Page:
Section 1.1.1: Vectors

If you found vectors confusing, don't worry, this explanation is intended to clarify what is really a very simple idea.

A vector may be thought of simply as a list of `things'. They may be any kind of things. The list may contain things, or elements, which are obviously similar, or apparently different. There will normally be some kind of similarity to justify their inclusion in the same list.

The most common reason in our case for listing elements together is that they are all quantities which form the solution to a set of equations. The elements of the vector then represent variables or symbols which are unknowns in a mixed set of equations. Physically, the elements may represent flows, temperatures, pressures, compositions, costs or indeed anything.

The reason for putting these disparate quantities into the same list is that of abstraction. The entire list may be represented by a single symbol and in computer terms, by a single construct in the computer. It may then be manipulated mathematically or computationally by a single operation or successive set of operations. We need not always be aware of the details of these operations if a mathematical function or computer program has already been provided for us to use, as will often be the case.


The list of a vector is usually written in square or curly brackets, e.g.:

{a, b, c, d} or [a, b, c, d]
for a vector containing elements a, b, c and d.

(Note that vector elements, like other symbols used in mathematical equations, are usually set in a slanted font to distinguish them from ordinary text.)

It may be convenient to consider the list to be arranged either horizontally as above or vertically, e.g.:

Conventionally, vectors written in square brackets are thought of as being arranged as written, while a horizontal list in curly brackets (as in the first example) is interpreted as a space-saving way of writing a vertical list. We will usually adopt this convention.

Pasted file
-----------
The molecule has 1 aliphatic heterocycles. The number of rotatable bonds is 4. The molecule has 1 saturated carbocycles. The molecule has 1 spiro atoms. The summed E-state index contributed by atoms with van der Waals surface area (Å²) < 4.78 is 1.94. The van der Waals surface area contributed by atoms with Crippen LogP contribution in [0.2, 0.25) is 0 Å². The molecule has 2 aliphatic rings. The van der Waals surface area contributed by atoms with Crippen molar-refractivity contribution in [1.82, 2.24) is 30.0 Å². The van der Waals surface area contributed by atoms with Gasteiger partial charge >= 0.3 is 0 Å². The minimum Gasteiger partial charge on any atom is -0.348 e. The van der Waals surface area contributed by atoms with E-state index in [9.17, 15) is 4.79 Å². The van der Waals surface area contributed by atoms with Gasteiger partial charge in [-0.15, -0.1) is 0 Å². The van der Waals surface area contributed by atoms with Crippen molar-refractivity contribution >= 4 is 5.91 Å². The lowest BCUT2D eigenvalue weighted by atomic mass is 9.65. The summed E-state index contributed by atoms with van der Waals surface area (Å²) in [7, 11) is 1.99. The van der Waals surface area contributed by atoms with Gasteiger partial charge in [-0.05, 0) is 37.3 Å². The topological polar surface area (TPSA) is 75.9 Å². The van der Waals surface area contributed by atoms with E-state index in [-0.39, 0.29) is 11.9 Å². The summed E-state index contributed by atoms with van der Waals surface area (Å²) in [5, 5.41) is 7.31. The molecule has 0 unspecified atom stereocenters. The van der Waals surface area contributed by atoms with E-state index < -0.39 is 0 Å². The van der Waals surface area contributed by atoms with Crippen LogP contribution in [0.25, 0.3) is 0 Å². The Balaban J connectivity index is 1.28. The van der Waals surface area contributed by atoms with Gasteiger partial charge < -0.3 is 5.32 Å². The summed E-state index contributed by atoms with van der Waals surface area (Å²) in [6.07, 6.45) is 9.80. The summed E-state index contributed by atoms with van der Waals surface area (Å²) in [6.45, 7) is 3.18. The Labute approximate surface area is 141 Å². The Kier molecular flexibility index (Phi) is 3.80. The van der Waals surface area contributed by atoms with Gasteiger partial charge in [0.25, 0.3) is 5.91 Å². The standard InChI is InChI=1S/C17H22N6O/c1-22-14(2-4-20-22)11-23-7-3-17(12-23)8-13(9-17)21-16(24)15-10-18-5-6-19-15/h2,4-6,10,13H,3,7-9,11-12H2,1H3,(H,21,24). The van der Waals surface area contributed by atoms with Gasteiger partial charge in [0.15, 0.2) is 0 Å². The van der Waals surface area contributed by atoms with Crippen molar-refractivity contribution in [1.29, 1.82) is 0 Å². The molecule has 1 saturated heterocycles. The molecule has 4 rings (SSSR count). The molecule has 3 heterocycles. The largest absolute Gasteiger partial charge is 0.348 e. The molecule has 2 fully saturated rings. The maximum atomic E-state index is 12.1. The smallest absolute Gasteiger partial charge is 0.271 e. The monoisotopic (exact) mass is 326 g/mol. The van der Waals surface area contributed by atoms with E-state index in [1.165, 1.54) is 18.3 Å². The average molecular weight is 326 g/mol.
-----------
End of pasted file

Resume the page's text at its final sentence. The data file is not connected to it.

A single symbol standing for a complete list or vector is usually set in boldface type or underlined. They may be set in either slanted or straight type. We will normally use boldface straight type in these notes, e.g.:

l = { a, b, c, d}

If the names of the elements are in lower case then the name of the vector should normally also be lower case. It will not always be convenient or possible to adhere to these conventions however.


In a simple chemical process there are three streams of material. Let these be s1, s2 and s3. We can refer to the complete list of streams in the process as s where:

s = { s1, s2, s3}

In fact each stream may be though of as having a set of properties, i.e. temperature, pressure and the flowrates of the species present in the process. Each stream may also written as a vector, e.g.:

s1 = {T1, P1, f1}

Here T and P are temperatures and pressures, and f1 is yet another list or vector of the flows of all the species in the stream.

It will thus be seen that vectors can contain other vectors and may, if desired be given subscripts to distinguish them. Elements of one vector may often also be considered to be members of other lists, e.g. to refer to all the pressures in the process, we may define:

P = {P1, P2, P3}

Special cases

Certain special cases of vectors are used in particular ways, but these are all specialisations of the general idea of the vector as a list. For example:
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